How Russians executed BELLS

adoc-photos/Getty Images; Legion Media
In Russia, church bells were treated as persons: they had ears, tongues - and names. And, albeit not having their own volition, bells could be… executed and exiled for sounding at the wrong time or for the wrong person.

In 1592, in Uglich, Russia, a strange event took place. A 320-kilogram bell was dragged into the city square. A blacksmith was summoned to tear out the bell’s “tongue” (the internal clapper) and to cut its “ears” (the contraptions the bell is hung onto). After that, the bell was scourged 12 times with heavy whips and sent to exile. About 60 families of Uglich people, which were exiled to Tobolsk, Siberia, dragged the bell with them for about a year.

The Uglich bell was “punished” for sounding the alarm on May 15, 1591, after the murder of Tsarevich Dmitry, Ivan the Terrible’s last son. The bell was punished for sounding this alarm, because it led to a riot, with several people, including military men from Moscow, having been killed by the crowd. But why execute a bell?

The Uglich bell

The Bear, The Sovereign, The Hum, The Overtalker – Russians indeed believed that bells had souls and so, must have names. A church bell was indeed a prominent “citizen” of any Russian village. Not only loud, but substantial, a bell’s sound could be heard from very far away. The bells called to church, marked holidays, indicated the way to those lost in a snowstorm, warned of enemy attacks, fires, heavy weather and even vermin invasions. Bells sounded when a person was born or was buried.

Producing a bell was an expensive and complicated task and a bell had a long life; it could change “vocations” – be a town bell, a church bell or a fire alarm bell and change locations as well – just as a person. And, accordingly, parts of the bell’s body were named after human parts: a Russian bell also has a head, a waist, a lip, a tongue, and ears.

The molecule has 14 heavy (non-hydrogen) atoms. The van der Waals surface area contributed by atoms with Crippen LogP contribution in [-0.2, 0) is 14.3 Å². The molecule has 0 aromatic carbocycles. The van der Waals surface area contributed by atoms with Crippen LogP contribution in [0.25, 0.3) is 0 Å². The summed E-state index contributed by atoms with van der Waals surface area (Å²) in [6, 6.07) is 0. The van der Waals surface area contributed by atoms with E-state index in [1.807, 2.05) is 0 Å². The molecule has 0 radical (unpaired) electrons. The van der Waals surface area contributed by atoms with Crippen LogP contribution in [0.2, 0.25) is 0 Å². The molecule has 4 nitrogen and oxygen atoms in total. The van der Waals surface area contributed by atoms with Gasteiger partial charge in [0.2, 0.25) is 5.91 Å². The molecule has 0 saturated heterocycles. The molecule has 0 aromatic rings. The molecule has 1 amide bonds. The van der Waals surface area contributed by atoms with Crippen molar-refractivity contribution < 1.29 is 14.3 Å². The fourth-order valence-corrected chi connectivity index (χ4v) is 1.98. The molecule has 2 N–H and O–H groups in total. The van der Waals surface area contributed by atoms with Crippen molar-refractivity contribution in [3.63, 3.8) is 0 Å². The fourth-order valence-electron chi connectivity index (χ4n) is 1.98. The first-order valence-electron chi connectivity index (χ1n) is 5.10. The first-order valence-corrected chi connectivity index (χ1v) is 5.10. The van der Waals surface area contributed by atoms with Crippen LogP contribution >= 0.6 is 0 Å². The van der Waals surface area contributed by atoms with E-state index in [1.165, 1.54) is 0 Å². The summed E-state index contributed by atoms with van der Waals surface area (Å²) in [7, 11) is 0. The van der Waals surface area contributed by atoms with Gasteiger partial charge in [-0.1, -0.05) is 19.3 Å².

The Uglich bell was not the only executed bell in the Russian history. Here are some other examples.

1. The Tver bell

In 1327, people of Tver started an uprising against the Mongol-Tatar tax collectors. A lot of Mongol-Tatar infantry and merchants were killed. The uprising was violently suppressed by Mongol-Tatar forces led by Ivan Danilovich Kalita (1288-1340), a Muscovite Prince who used Mongols to defeat the princes of Tver.

Tver and the neighboring villages were burned and the riot suppressed. After that, Ivan Kalita took down the bell from the bell tower of the Transfiguration Cathedral in Tver, the bell that had summoned the people of Tver to the uprising. As punishment, the bell was transported to Moscow and molten down.

2. The Novgorod veche bell

The Novgorod bell, tied up in knots, being taken from Novgorod to Moscow. From the Illustrated Chronicle of Ivan the Terrible (1568-1576).

In the Novgorod Republic (1136-1478), the highest legislative and judicial authority belonged to the veche, an assembly of citizens. In the independent republic, this assembly was more important than a prince. The veche had its own bell – it was placed not in a bell-tower, but in a zvonnitsa, a wooden belfry that could be operated from the ground.

In 1478, Grand Prince Ivan III of Moscow conquered Novgorod and destroyed the republic. He ordered to take down the veche bell, which was then tied up in ropes (as a prisoner) and taken away, to Moscow.